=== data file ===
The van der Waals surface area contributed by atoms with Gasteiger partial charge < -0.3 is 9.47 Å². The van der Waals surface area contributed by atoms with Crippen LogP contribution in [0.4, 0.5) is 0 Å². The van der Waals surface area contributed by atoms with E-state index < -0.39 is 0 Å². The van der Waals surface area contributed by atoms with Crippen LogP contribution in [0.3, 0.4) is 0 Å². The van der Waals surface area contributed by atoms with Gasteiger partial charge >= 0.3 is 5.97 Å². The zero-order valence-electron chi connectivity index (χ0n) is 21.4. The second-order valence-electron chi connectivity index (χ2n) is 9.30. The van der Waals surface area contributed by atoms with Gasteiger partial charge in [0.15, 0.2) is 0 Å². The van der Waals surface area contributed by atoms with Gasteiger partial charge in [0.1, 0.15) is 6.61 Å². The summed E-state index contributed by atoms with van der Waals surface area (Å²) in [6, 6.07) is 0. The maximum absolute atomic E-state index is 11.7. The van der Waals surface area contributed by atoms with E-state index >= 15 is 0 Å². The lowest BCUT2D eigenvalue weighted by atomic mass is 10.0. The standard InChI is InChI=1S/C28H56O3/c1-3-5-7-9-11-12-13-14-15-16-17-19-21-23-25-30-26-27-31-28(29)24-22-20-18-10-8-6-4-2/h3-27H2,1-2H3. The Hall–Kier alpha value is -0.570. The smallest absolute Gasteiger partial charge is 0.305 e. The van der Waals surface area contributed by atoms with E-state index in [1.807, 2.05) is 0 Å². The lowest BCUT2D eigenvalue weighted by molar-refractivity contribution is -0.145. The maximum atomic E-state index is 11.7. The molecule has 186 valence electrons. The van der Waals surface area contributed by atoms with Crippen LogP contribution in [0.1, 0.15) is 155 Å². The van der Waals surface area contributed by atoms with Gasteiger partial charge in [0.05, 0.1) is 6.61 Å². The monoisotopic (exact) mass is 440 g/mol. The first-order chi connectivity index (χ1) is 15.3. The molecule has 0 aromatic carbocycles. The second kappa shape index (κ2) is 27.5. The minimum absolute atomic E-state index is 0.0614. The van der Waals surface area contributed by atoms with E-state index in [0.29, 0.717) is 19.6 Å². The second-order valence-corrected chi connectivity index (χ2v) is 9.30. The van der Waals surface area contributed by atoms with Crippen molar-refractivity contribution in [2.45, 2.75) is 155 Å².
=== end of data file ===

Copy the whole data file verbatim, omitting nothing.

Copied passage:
The van der Waals surface area contributed by atoms with Gasteiger partial charge < -0.3 is 9.47 Å². The van der Waals surface area contributed by atoms with Crippen LogP contribution in [0.4, 0.5) is 0 Å². The van der Waals surface area contributed by atoms with E-state index < -0.39 is 0 Å². The van der Waals surface area contributed by atoms with Crippen LogP contribution in [0.3, 0.4) is 0 Å². The van der Waals surface area contributed by atoms with Gasteiger partial charge >= 0.3 is 5.97 Å². The zero-order valence-electron chi connectivity index (χ0n) is 21.4. The second-order valence-electron chi connectivity index (χ2n) is 9.30. The van der Waals surface area contributed by atoms with Gasteiger partial charge in [0.15, 0.2) is 0 Å². The van der Waals surface area contributed by atoms with Gasteiger partial charge in [0.1, 0.15) is 6.61 Å². The summed E-state index contributed by atoms with van der Waals surface area (Å²) in [6, 6.07) is 0. The maximum absolute atomic E-state index is 11.7. The van der Waals surface area contributed by atoms with E-state index >= 15 is 0 Å². The lowest BCUT2D eigenvalue weighted by atomic mass is 10.0. The standard InChI is InChI=1S/C28H56O3/c1-3-5-7-9-11-12-13-14-15-16-17-19-21-23-25-30-26-27-31-28(29)24-22-20-18-10-8-6-4-2/h3-27H2,1-2H3. The Hall–Kier alpha value is -0.570. The smallest absolute Gasteiger partial charge is 0.305 e. The van der Waals surface area contributed by atoms with E-state index in [1.807, 2.05) is 0 Å². The lowest BCUT2D eigenvalue weighted by molar-refractivity contribution is -0.145. The maximum atomic E-state index is 11.7. The molecule has 186 valence electrons. The van der Waals surface area contributed by atoms with Crippen LogP contribution in [0.1, 0.15) is 155 Å². The van der Waals surface area contributed by atoms with Gasteiger partial charge in [0.05, 0.1) is 6.61 Å². The monoisotopic (exact) mass is 440 g/mol. The first-order chi connectivity index (χ1) is 15.3. The molecule has 0 aromatic carbocycles. The second kappa shape index (κ2) is 27.5. The minimum absolute atomic E-state index is 0.0614. The van der Waals surface area contributed by atoms with E-state index in [0.29, 0.717) is 19.6 Å². The second-order valence-corrected chi connectivity index (χ2v) is 9.30. The van der Waals surface area contributed by atoms with Crippen molar-refractivity contribution in [2.45, 2.75) is 155 Å².